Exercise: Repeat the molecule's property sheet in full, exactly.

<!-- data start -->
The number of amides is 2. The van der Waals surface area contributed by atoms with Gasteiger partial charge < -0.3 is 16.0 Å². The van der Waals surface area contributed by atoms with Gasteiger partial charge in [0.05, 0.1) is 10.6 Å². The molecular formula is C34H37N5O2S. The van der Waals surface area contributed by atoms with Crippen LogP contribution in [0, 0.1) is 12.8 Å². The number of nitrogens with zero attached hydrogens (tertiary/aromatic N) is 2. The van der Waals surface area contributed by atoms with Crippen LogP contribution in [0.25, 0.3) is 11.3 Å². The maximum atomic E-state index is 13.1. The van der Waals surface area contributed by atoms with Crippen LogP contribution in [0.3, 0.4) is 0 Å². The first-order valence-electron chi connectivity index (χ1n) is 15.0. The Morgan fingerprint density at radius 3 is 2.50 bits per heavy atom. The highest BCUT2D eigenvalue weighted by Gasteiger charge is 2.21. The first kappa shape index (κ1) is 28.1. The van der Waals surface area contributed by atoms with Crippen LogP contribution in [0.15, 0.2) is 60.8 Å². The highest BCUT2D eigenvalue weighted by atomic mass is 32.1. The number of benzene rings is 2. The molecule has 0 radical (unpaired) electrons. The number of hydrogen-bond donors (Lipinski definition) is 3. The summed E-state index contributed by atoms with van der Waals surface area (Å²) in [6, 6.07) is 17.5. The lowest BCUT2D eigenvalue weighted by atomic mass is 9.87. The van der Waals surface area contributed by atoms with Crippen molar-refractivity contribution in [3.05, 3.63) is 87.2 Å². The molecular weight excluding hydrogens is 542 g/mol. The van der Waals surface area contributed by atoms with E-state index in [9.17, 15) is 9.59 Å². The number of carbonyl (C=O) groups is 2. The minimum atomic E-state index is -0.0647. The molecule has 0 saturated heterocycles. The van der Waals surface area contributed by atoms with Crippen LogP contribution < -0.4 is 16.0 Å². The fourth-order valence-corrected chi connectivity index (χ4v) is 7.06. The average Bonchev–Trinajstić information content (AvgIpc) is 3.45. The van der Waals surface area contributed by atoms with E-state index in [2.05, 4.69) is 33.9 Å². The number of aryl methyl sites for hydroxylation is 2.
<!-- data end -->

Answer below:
The number of amides is 2. The van der Waals surface area contributed by atoms with Gasteiger partial charge < -0.3 is 16.0 Å². The van der Waals surface area contributed by atoms with Gasteiger partial charge in [0.05, 0.1) is 10.6 Å². The molecular formula is C34H37N5O2S. The van der Waals surface area contributed by atoms with Crippen LogP contribution in [0, 0.1) is 12.8 Å². The number of nitrogens with zero attached hydrogens (tertiary/aromatic N) is 2. The van der Waals surface area contributed by atoms with Crippen LogP contribution in [0.25, 0.3) is 11.3 Å². The maximum atomic E-state index is 13.1. The van der Waals surface area contributed by atoms with Crippen LogP contribution in [0.3, 0.4) is 0 Å². The first-order valence-electron chi connectivity index (χ1n) is 15.0. The Morgan fingerprint density at radius 3 is 2.50 bits per heavy atom. The highest BCUT2D eigenvalue weighted by Gasteiger charge is 2.21. The first kappa shape index (κ1) is 28.1. The van der Waals surface area contributed by atoms with Crippen LogP contribution in [0.15, 0.2) is 60.8 Å². The highest BCUT2D eigenvalue weighted by atomic mass is 32.1. The number of benzene rings is 2. The molecule has 0 radical (unpaired) electrons. The number of hydrogen-bond donors (Lipinski definition) is 3. The summed E-state index contributed by atoms with van der Waals surface area (Å²) in [6, 6.07) is 17.5. The lowest BCUT2D eigenvalue weighted by atomic mass is 9.87. The van der Waals surface area contributed by atoms with Crippen molar-refractivity contribution in [3.05, 3.63) is 87.2 Å². The molecular weight excluding hydrogens is 542 g/mol. The van der Waals surface area contributed by atoms with E-state index in [9.17, 15) is 9.59 Å². The number of carbonyl (C=O) groups is 2. The minimum atomic E-state index is -0.0647. The molecule has 0 saturated heterocycles. The van der Waals surface area contributed by atoms with Crippen LogP contribution < -0.4 is 16.0 Å². The fourth-order valence-corrected chi connectivity index (χ4v) is 7.06. The average Bonchev–Trinajstić information content (AvgIpc) is 3.45. The van der Waals surface area contributed by atoms with E-state index in [2.05, 4.69) is 33.9 Å². The number of aryl methyl sites for hydroxylation is 2.